There was much running to and fro on Easter morning but the disciples accomplished little even in their own faith and understanding. With all they had been taught, they still did not put the pieces together.
We learn not to run from fear, confusion, etc even when times seem their darkest. Look for the light in the darkness. Look for Jesus in the circumstances and emotions that strive to overwhelm you. And when you hear him call your name, accept what gifts and wisdom he gives you. Then go and tell others.
*for more on Joshua before God see the following link:
And May your Study be Prayer.
March 31, 2020
Notes and Teachings
"Now Jerusalem is not a large city. And what the authors of the Bible take for granted and fail to mention is that while Jesus is parading in on a donkey through one of the back gates, on the other side of the city Pilate is parading in on a warhorse accompanied by a squadron or two of battle-hardened Roman soldiers. Do you think anyone at Pilate's parade heard about Jesus' parade? Heard what the crowd had shouted? Let's see what unfolds in the week ahead." (Understanding the Bible in its own time and in ours, Matthew 21:1-11, David Ewart, 2011.)
Note also that Jesus rides in on an unbroken colt – never ridden. This colt, by nature, should have refused the rider and thrown him off but the Gospel of Peace brings peace to the spirit of even the wildest among us.
After a great parade, Jesus and His disciples walk into the temple area, and what He sees enrages Him. He sees moneychangers, buying and selling. He sees men sitting on benches, hawking doves to those who have come from the countryside to make a sacrifice. He sees that the salesmen and teachers have turned a sanctuary of worship into a place of spiritual prostitution. This is the place where Jesus came as a boy to sit with the great teachers. It is the place where His Father receives the offerings of His people. It is more than Jesus can take. Can anyone be surprised at this other side of Jesus? He has turned out to be not just a kindly teacher; instead, He is the Anointed One, not to be taken lightly. In the midst of this scene filled with joy and chaos, there are extremes. Some are beginning to understand who this man from Galilee is—the Anointed—but the rulers are having great difficulty with the disruption to their orderly world.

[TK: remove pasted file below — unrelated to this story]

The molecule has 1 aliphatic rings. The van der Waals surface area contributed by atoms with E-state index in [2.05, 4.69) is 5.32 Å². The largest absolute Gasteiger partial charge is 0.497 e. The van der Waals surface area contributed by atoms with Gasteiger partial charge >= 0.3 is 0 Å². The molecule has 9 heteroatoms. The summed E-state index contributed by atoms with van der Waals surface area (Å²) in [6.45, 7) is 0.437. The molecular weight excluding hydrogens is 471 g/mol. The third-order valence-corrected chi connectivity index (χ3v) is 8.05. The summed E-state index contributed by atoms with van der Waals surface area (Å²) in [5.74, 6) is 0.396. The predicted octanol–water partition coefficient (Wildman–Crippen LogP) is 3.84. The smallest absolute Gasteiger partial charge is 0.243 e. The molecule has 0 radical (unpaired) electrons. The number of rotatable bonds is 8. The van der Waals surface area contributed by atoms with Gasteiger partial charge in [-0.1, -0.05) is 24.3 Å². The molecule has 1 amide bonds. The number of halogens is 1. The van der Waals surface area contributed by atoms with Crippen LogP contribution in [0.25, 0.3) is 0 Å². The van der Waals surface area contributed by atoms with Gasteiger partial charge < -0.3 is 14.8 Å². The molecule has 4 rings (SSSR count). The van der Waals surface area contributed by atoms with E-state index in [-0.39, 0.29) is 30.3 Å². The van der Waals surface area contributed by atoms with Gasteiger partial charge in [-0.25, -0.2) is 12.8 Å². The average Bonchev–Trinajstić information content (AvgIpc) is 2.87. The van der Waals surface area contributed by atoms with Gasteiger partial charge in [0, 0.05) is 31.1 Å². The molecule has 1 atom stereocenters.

Living as a Christian not only means showing love in a quiet way but also standing for truth that involves confrontation. It is God's love that brings Jesus to earth from the quiet gift of love lying in a manger to the gift of love crucified on a Roman cross.
Palm Sunday invites drama, serious drama. Here is the procession to end all processions. Here is adulation. The creative imagination can place the hearer among the crowd beside the road, reluctant, fully adoring, standing aloof in confusion or alienation, perhaps remembering key events from Jesus' ministry. We share the same drama as we live this life of faith. We aren't always celebrating Christ's coming. Sometimes our praise, our witness, is lacking, etc. but Jesus is always there before us.
It is important to keep this story of Palm Sunday in the context of the time in which Jesus lived. It is not just a triumphal celebration of a conquering king. Matthew and Mark both indicate that this is the fateful entry that will take Jesus to his death.
The ironic thing here is that while the crowd celebrate and welcomes Jesus as they would a king and conquerer this day, Jesus will not be proclaimed King of the Jews until Pilate places the sign on the cross of a condemned man wearing a crown of thorns, declaring “This is Jesus. King of the Jews.” It is on the cross that Jesus conquers sin and death. It is on the cross that the world government declares heaven's representative the ruler of God's people.
The cross is both the end of sins' reign and the beginning of a new life of freedom in Christ.
God was not surprised by any of the coming events. Look how God has planned. A good example of this is the disciples being sent to find the animals. Everything is just as Jesus said even down to the conversation with the owners of the donkey.
As for the crowds of Sunday, they will, in Matthew, call Jesus' blood upon themselves and their children. That will have fateful consequences - according to Matthew in the destruction of the temple and the widespread slaughter of its inhabitants, according to subsequent history in the annals of anti-Semitic hate. People do not always understand what they are saying or what it will cost them in the end.
This The procession scene is full of danger and denseness. John's gospel shows some sensitivity to when he adds the footnote that the disciples did not really understand what was happening or what it meant until after Easter (12:16).
“Jesus was not entering a foreign city, nor entering the city of 'the Jews'. He was a Jew. He was entering the city which symbolized in his faith and his scriptures God's promise to Israel. To confront one's own faith and its traditions is painful. This is part of the drama of the event, both in Matthew's account and in the earlier forms of the story, not least in the event itself.”
(Loader, William. 2020 Mar 30. http://wwwstaff.murdoch.edu.au/~loader/MtPalmSunday.htm )
MARCH 24, 2020 Tuesday Study Scriptures – Haile Bistro Group